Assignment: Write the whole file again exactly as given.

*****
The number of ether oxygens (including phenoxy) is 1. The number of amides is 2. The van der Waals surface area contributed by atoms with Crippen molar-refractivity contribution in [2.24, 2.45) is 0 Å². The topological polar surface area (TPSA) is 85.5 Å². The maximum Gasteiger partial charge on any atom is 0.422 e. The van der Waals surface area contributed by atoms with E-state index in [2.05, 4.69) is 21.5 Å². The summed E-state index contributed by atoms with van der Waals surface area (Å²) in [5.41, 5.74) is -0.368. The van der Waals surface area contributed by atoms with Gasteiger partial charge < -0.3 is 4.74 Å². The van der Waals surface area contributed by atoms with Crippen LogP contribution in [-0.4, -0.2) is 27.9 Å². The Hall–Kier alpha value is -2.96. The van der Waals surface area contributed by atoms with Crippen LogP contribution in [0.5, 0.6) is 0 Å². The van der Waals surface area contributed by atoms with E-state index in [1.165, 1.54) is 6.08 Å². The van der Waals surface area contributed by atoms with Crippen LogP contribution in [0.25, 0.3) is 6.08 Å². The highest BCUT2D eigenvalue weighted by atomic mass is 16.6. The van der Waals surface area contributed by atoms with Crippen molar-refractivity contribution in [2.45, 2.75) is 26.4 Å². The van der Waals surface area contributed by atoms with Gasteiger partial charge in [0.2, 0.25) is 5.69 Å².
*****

The number of ether oxygens (including phenoxy) is 1. The number of amides is 2. The van der Waals surface area contributed by atoms with Crippen molar-refractivity contribution in [2.24, 2.45) is 0 Å². The topological polar surface area (TPSA) is 85.5 Å². The maximum Gasteiger partial charge on any atom is 0.422 e. The van der Waals surface area contributed by atoms with E-state index in [2.05, 4.69) is 21.5 Å². The summed E-state index contributed by atoms with van der Waals surface area (Å²) in [5.41, 5.74) is -0.368. The van der Waals surface area contributed by atoms with Gasteiger partial charge < -0.3 is 4.74 Å². The van der Waals surface area contributed by atoms with Crippen LogP contribution in [-0.4, -0.2) is 27.9 Å². The Hall–Kier alpha value is -2.96. The van der Waals surface area contributed by atoms with Crippen LogP contribution in [0.5, 0.6) is 0 Å². The van der Waals surface area contributed by atoms with E-state index in [1.165, 1.54) is 6.08 Å². The van der Waals surface area contributed by atoms with Crippen LogP contribution in [0.25, 0.3) is 6.08 Å². The highest BCUT2D eigenvalue weighted by atomic mass is 16.6. The van der Waals surface area contributed by atoms with Crippen molar-refractivity contribution in [2.45, 2.75) is 26.4 Å². The van der Waals surface area contributed by atoms with Gasteiger partial charge in [0.2, 0.25) is 5.69 Å².